The Red Oak

Last night I went to dinner with two very good friends.  It was a gratifying evening of good conversation and savoring cuisine.  I indulged.  I ordered everything I wanted.  My friends let me talk and talk and talk.  They asked just the right questions at just the right moments.  They listened intently, often leaning over the table to indicate their interest.  For three hours we sat and enjoyed the meal along with the company.  I love those types of dinners.  I love when time stands still and no one has to go anywhere and no one is in a hurry. 

"When did it really hit you?", they wondered.  It was the only question I
couldn’t answer throughout our night.  This bothered me.  I could
answer everything else they asked.  But, I am not sure when the tragedy
of Shawn’s death hit me.  I have been wondering all day where to find
the answer to this troublesome inquiry.  Could it be that maybe it
hasn’t hit me yet?  That doesn’t seem entirely probable.  I understand
what happened.  I am aware of the enormity of the loss.  I grasp the
concept that Shawn died on that warm September day.  But, then again
maybe it is closer to the truth than I deem plausible.  Maybe the
reality of death doesn’t “hit” the survivor in the sense of a strike or
a punch or a slap in the face.  Maybe the awareness of death is more
unhurried; possibly seeping in slowly as it seeks to take root in the
conscious mind.  Is this approach more dangerous or simply considered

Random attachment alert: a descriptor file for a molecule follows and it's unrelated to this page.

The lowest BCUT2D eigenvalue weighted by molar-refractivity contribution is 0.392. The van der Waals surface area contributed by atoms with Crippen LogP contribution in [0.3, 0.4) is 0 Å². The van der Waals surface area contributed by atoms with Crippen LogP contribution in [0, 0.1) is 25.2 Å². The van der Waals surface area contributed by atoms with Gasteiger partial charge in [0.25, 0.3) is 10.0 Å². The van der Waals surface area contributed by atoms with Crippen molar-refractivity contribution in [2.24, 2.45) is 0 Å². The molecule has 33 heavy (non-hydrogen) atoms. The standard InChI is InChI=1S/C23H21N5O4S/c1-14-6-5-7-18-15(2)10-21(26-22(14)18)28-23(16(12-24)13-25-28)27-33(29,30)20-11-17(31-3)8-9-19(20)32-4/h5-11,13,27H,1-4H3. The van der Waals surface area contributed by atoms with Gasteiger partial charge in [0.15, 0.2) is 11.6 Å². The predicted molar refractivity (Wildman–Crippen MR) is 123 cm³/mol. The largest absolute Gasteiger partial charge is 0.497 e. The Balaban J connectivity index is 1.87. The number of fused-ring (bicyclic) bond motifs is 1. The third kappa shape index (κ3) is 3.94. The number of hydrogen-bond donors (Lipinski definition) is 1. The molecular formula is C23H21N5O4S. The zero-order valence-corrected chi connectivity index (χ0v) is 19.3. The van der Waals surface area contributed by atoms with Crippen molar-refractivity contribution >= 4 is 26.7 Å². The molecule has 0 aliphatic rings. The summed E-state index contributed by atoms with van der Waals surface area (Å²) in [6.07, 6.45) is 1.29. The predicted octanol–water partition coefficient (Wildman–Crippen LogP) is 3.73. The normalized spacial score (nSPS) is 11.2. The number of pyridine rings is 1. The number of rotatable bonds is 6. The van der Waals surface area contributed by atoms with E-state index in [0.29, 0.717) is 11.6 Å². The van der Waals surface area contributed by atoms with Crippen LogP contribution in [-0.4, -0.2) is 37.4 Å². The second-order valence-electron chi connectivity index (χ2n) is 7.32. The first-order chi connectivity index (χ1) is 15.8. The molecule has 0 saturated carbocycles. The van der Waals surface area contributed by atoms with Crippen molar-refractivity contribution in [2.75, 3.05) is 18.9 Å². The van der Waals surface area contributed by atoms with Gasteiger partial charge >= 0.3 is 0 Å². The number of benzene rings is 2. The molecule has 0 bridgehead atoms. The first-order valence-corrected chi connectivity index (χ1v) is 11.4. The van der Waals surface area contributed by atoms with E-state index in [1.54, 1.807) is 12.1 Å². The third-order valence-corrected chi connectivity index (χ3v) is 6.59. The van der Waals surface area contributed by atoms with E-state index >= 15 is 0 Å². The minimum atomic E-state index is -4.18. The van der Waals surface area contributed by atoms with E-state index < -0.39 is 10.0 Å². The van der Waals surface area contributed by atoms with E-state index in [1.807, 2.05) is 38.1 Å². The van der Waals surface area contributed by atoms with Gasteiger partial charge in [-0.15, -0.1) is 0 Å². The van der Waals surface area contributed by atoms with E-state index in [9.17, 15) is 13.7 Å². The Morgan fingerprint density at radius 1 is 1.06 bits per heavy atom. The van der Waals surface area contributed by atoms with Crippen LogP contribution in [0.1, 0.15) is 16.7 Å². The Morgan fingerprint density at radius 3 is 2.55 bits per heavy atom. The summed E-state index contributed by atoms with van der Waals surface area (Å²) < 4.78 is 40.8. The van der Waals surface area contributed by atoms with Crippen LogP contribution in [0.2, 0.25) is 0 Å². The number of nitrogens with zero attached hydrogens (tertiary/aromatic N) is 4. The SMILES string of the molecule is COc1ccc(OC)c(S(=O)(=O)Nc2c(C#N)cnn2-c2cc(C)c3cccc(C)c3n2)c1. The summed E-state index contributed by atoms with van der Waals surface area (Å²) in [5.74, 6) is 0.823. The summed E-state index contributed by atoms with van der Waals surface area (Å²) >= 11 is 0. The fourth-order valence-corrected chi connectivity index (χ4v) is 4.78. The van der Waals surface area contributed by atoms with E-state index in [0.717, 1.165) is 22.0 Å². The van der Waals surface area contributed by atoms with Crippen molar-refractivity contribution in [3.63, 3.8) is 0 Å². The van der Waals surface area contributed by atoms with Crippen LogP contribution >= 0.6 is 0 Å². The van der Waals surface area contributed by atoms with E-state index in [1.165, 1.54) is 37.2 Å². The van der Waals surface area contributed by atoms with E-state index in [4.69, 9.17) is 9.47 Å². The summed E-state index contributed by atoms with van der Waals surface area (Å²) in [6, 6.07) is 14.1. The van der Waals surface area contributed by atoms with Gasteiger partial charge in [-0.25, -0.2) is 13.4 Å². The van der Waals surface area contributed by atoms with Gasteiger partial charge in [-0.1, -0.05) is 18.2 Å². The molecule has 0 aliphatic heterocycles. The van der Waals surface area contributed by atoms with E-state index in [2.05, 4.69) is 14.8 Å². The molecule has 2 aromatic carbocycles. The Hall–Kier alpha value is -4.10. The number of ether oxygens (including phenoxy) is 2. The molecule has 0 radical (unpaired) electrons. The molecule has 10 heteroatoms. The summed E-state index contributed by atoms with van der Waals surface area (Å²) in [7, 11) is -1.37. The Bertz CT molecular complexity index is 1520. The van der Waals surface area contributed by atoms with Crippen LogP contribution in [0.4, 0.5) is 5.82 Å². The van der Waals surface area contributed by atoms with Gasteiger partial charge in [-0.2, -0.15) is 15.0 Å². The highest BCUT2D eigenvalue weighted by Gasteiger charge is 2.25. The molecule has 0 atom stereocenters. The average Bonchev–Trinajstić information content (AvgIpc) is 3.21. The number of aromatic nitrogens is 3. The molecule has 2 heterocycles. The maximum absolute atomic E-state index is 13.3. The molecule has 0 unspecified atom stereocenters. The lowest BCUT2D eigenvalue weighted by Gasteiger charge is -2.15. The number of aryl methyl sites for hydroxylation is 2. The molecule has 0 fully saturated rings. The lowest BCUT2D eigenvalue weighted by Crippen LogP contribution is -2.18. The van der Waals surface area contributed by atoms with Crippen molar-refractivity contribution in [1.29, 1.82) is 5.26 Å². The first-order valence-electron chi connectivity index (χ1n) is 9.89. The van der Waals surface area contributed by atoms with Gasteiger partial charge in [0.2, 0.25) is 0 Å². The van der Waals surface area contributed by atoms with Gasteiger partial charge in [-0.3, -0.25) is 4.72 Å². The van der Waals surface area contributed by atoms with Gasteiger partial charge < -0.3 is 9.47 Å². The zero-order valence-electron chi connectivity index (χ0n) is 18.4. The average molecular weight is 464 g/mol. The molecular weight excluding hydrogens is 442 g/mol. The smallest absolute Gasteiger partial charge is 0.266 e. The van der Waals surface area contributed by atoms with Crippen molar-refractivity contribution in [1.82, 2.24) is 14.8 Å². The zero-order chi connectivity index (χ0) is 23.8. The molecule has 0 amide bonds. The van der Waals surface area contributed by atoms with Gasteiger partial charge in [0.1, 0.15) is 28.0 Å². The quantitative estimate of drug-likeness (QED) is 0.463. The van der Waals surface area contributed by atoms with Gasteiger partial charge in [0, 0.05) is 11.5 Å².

necessary for survival? 

I have not found a way to escape the gradual revealing of death.  Each
morning wakes me rudely, whether I get enough sleep or too little.  I
wake with the heavy knowledge that life has dramatically changed; that
someone very important is missing.  I slide out of bed and slowly
tolerate the truth that Shawn is gone.  Each day the irreversible
reality sinks deeper than the day before.  I am beginning to believe
that news of this magnitude does not suddenly connect with the
cognitive mind and say, “now I realize”.  Instead, each day it gently
caresses the mind with its unwanted, unwelcome, unsolicited proof of

I am a witness to the unraveling certainty that Shawn can not come
back.  The timed release of information seeps into my body, which is
learning to absorb the shock in small doses; for the impact of the total
message all at once, would devastate the body beyond what it was
designed to endure.  I am evidence of this slow, fact-believing process.

We ate last night at the Red Oak; a restaurant known for its steaks and
wine.  I ordered salmon.  The menu told the story of the mighty Red Oak
tree.  It explained that the Mighty Red Oak was once a nut…that simply
held its ground.  There is my answer.  When did Shawn’s death hit me? 
His death isn’t capable of hitting me.  I am not receptive to a blow
that big.  The knowledge of his death grows within me, taking root,
spreading itself throughout my life, becoming part of what moves me and
part of where my future is going.  In response, I am simply trying to
hold my ground.

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